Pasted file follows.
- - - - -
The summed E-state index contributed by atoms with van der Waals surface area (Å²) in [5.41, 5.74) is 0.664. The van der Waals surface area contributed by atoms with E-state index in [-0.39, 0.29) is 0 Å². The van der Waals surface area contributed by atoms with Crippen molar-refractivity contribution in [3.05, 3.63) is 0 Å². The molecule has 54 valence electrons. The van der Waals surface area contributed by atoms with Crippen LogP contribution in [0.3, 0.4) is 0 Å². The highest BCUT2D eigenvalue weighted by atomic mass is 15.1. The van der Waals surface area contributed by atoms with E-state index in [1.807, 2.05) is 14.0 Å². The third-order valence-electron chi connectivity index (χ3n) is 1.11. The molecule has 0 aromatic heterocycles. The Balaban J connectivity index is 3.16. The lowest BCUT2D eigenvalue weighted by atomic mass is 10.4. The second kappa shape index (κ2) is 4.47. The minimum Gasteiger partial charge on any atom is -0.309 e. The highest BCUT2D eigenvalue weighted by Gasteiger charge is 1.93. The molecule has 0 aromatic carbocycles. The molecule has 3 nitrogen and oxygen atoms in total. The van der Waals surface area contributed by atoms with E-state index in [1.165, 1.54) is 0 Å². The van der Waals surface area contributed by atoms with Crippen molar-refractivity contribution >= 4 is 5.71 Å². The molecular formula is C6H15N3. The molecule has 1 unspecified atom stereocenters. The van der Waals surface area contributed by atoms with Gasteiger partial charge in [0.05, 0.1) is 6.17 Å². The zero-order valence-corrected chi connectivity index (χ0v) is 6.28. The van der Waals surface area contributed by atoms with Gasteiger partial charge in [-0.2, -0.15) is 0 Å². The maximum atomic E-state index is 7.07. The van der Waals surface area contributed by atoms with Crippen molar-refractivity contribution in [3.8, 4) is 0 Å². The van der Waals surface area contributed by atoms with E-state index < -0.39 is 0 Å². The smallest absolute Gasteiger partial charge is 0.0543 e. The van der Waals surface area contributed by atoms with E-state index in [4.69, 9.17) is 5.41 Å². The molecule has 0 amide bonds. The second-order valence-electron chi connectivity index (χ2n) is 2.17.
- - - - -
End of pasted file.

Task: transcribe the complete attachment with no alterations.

The summed E-state index contributed by atoms with van der Waals surface area (Å²) in [5.41, 5.74) is 0.664. The van der Waals surface area contributed by atoms with E-state index in [-0.39, 0.29) is 0 Å². The van der Waals surface area contributed by atoms with Crippen molar-refractivity contribution in [3.05, 3.63) is 0 Å². The molecule has 54 valence electrons. The van der Waals surface area contributed by atoms with Crippen LogP contribution in [0.3, 0.4) is 0 Å². The highest BCUT2D eigenvalue weighted by atomic mass is 15.1. The van der Waals surface area contributed by atoms with E-state index in [1.807, 2.05) is 14.0 Å². The third-order valence-electron chi connectivity index (χ3n) is 1.11. The molecule has 0 aromatic heterocycles. The Balaban J connectivity index is 3.16. The lowest BCUT2D eigenvalue weighted by atomic mass is 10.4. The second kappa shape index (κ2) is 4.47. The minimum Gasteiger partial charge on any atom is -0.309 e. The highest BCUT2D eigenvalue weighted by Gasteiger charge is 1.93. The molecule has 0 aromatic carbocycles. The molecule has 3 nitrogen and oxygen atoms in total. The van der Waals surface area contributed by atoms with E-state index in [1.165, 1.54) is 0 Å². The van der Waals surface area contributed by atoms with Crippen molar-refractivity contribution >= 4 is 5.71 Å². The molecular formula is C6H15N3. The molecule has 1 unspecified atom stereocenters. The van der Waals surface area contributed by atoms with Gasteiger partial charge in [0.05, 0.1) is 6.17 Å². The zero-order valence-corrected chi connectivity index (χ0v) is 6.28. The van der Waals surface area contributed by atoms with Gasteiger partial charge in [-0.2, -0.15) is 0 Å². The maximum atomic E-state index is 7.07. The van der Waals surface area contributed by atoms with Crippen molar-refractivity contribution in [3.8, 4) is 0 Å². The van der Waals surface area contributed by atoms with E-state index < -0.39 is 0 Å². The smallest absolute Gasteiger partial charge is 0.0543 e. The van der Waals surface area contributed by atoms with E-state index in [4.69, 9.17) is 5.41 Å². The molecule has 0 amide bonds. The second-order valence-electron chi connectivity index (χ2n) is 2.17.